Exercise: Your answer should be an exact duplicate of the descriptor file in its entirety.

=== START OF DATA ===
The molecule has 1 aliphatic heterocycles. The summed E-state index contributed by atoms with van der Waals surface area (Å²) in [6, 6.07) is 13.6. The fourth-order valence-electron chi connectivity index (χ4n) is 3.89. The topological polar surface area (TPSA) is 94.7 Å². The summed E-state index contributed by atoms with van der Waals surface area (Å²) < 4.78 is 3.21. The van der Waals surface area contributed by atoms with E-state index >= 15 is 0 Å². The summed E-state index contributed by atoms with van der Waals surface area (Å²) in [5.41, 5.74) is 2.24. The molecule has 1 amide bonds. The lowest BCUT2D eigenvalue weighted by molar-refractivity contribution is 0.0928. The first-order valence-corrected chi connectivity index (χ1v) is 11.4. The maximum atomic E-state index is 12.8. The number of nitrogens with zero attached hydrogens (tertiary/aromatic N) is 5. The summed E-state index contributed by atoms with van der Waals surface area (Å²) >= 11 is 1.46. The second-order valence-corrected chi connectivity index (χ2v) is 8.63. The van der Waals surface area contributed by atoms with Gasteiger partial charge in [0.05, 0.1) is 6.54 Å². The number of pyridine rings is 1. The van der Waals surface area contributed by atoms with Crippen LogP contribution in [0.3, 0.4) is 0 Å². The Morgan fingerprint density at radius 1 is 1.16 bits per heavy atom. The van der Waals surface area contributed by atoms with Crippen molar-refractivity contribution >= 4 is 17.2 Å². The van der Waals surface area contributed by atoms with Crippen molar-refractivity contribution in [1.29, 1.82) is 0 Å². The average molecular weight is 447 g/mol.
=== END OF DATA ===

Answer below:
The molecule has 1 aliphatic heterocycles. The summed E-state index contributed by atoms with van der Waals surface area (Å²) in [6, 6.07) is 13.6. The fourth-order valence-electron chi connectivity index (χ4n) is 3.89. The topological polar surface area (TPSA) is 94.7 Å². The summed E-state index contributed by atoms with van der Waals surface area (Å²) < 4.78 is 3.21. The van der Waals surface area contributed by atoms with E-state index >= 15 is 0 Å². The summed E-state index contributed by atoms with van der Waals surface area (Å²) in [5.41, 5.74) is 2.24. The molecule has 1 amide bonds. The lowest BCUT2D eigenvalue weighted by molar-refractivity contribution is 0.0928. The first-order valence-corrected chi connectivity index (χ1v) is 11.4. The maximum atomic E-state index is 12.8. The number of nitrogens with zero attached hydrogens (tertiary/aromatic N) is 5. The summed E-state index contributed by atoms with van der Waals surface area (Å²) >= 11 is 1.46. The second-order valence-corrected chi connectivity index (χ2v) is 8.63. The van der Waals surface area contributed by atoms with Gasteiger partial charge in [0.05, 0.1) is 6.54 Å². The number of pyridine rings is 1. The van der Waals surface area contributed by atoms with Crippen LogP contribution in [0.3, 0.4) is 0 Å². The Morgan fingerprint density at radius 1 is 1.16 bits per heavy atom. The van der Waals surface area contributed by atoms with Crippen molar-refractivity contribution >= 4 is 17.2 Å². The van der Waals surface area contributed by atoms with Crippen molar-refractivity contribution in [1.29, 1.82) is 0 Å². The average molecular weight is 447 g/mol.